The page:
Grandparents don’t like to listen to their grandbabies cry. Ever. I can understand this. I don’t particularly like to listen to my daughter cry either, and it’s very hard to practice “tough love.” It is especially hard when the first month of your newborn’s life is spent in the NICU. All you want is to bring that baby home, hold her, and never let her go.
My husband and I never really discussed a “sleeping method” before we had the baby. My stepson was like the perfect sleeper, or my husband couldn’t remember anything that he did–not sure which. So, I thought we would do what the people did that I was a nanny for before I had KB–Ferberize her. Are you familiar with “Ferberizing”? It’s basically a step back from cry it out. Your baby cries a bit when you lay her down to sleep, then you go in after 5 minutes and kiss her or sing or something to let her know you haven’t completely abandoned her. Then you leave and wait 10 minutes, and so on. Finally, the baby will fall asleep; and eventually, in theory, you won’t have to do this every night.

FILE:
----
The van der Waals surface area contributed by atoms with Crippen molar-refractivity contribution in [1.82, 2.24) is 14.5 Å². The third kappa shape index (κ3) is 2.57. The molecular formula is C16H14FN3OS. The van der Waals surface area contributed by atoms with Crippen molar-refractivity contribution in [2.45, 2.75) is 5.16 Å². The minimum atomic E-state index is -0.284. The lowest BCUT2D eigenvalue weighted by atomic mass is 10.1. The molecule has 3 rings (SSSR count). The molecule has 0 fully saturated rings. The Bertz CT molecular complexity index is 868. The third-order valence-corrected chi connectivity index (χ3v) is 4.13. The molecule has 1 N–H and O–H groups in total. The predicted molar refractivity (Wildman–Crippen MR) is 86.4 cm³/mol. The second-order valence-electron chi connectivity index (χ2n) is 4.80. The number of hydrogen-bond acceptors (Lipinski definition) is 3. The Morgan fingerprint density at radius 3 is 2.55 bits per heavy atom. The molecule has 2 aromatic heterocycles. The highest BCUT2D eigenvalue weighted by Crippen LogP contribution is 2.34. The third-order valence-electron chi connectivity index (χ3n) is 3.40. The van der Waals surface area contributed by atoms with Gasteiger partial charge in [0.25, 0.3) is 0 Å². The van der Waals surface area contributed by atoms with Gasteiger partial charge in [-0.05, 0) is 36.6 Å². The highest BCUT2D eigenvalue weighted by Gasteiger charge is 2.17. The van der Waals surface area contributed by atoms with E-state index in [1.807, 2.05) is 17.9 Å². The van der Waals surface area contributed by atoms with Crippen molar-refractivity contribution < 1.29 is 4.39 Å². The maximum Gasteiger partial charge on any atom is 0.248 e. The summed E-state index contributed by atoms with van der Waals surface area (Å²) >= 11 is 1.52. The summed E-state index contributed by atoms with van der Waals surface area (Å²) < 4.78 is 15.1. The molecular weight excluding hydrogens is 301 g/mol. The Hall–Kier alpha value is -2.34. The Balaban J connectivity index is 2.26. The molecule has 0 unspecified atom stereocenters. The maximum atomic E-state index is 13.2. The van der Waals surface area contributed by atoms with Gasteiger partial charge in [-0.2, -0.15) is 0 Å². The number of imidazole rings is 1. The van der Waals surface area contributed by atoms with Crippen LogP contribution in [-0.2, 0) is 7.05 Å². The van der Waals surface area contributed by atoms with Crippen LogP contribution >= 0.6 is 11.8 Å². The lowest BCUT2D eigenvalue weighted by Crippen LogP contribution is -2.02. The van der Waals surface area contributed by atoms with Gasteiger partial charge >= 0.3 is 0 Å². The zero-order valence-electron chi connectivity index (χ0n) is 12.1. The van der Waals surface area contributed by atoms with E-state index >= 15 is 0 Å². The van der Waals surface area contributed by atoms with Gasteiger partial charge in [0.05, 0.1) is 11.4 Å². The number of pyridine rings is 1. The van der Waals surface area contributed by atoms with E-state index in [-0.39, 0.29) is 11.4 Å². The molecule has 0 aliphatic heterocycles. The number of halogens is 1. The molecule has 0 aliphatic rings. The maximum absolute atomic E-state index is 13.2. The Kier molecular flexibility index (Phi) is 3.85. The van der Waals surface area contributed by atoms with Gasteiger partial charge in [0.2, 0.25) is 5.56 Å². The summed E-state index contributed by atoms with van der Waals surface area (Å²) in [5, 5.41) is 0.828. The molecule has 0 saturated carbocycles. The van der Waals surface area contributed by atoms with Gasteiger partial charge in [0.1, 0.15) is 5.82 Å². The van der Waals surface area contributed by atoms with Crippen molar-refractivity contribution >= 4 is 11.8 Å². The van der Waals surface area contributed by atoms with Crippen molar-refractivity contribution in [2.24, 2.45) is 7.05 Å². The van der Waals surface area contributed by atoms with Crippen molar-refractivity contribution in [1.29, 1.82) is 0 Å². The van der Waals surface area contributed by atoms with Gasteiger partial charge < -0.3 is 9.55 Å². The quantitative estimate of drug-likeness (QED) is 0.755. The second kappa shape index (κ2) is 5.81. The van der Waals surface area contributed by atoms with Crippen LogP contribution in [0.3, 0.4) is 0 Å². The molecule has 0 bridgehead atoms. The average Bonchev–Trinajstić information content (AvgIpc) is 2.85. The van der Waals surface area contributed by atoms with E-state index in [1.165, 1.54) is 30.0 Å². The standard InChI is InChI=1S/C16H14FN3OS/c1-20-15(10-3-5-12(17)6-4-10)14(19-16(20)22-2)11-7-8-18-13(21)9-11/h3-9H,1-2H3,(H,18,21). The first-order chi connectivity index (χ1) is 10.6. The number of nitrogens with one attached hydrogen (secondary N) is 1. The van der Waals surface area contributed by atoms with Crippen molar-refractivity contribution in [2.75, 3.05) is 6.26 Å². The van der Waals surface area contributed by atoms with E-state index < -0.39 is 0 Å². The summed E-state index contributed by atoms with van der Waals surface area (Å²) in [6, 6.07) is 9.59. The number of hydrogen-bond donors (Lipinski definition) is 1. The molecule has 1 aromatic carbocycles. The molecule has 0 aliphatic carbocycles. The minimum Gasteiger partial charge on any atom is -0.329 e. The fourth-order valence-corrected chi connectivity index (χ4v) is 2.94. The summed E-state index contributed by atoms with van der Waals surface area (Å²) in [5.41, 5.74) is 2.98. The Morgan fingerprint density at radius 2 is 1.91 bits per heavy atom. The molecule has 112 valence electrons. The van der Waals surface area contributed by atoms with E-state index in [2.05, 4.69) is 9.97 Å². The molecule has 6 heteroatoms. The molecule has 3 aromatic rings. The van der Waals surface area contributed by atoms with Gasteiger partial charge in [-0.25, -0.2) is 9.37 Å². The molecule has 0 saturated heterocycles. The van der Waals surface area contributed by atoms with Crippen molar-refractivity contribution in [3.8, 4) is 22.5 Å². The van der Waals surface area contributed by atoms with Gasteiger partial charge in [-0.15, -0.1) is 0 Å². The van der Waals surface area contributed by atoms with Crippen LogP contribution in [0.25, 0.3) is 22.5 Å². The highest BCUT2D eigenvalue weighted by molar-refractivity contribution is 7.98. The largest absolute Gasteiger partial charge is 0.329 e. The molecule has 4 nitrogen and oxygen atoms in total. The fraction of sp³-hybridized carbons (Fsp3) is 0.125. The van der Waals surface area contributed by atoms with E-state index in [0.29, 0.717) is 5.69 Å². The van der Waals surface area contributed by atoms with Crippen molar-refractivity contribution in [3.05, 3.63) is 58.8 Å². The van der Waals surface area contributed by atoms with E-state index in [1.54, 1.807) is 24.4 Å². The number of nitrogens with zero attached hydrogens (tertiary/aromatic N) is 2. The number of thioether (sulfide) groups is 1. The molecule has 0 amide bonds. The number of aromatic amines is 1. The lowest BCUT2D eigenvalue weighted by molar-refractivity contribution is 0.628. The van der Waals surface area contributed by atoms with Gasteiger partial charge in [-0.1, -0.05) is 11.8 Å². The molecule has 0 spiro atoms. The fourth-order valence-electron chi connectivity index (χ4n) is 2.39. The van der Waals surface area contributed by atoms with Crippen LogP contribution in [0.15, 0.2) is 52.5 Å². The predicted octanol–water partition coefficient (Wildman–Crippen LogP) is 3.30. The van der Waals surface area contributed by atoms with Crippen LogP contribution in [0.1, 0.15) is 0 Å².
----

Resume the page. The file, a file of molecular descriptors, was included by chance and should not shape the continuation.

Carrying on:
It sounds great. I know it works. But here’s the kicker. . .
The book never mentions how to handle “Ferberizing” or any form of “cry-it-out” when you are living with the grandparents.
Yes, from the day my daughter came home from the NICU, until she was almost 10 months old, we lived with my parents. (The same parents who were the subject of the Grandparent Syndrome.) My husband had been transferred to St. Louis, which was awesome; but we hadn’t sold our house in Mahomet, IL, which was not so awesome. So, when my daughter was about four months old & we still lived with my parents, I decided to try “Ferberizing.” Anyone want to guess how long we (meaning my mom and I) lasted?
I can offer a bunch of excuses and reasons: KB had acid reflux and had to be held upright 20 minutes after she ate, in which she usually fell asleep. My husband wanted to see her and hold her when he came home from work–and she usually fell asleep. And so on. . .
But the biggest thing was that my mom said, “I can’t stand to hear her cry. You can’t do this here.” Plain and simple. If I was living under her roof and she was doing me a HUGE favor, which she was, then I couldn’t Ferberize.
But here’s the truth…
I didn’t really want to do it anyway. I liked to hold my daughter. I liked to snuggle with her before she slept. I liked bedtime to be one of peace and love, instead of screaming and tears. I know, I know you cry-it-out supporters will tell me that it only lasts for a while, and then bedtime is wonderful. But I think bedtime is wonderful now. And even at 2 1/2, we still like to snuggle to sleep. But I know she can go on her own–she did it twice last week. So. . .
This time, being a part of the Sandwich Generation, with a mom who used Dr. Spock for everything and can’t remember anything I did because I was “perfect,” paid off. I love bedtime, and KB–well, what child really does?
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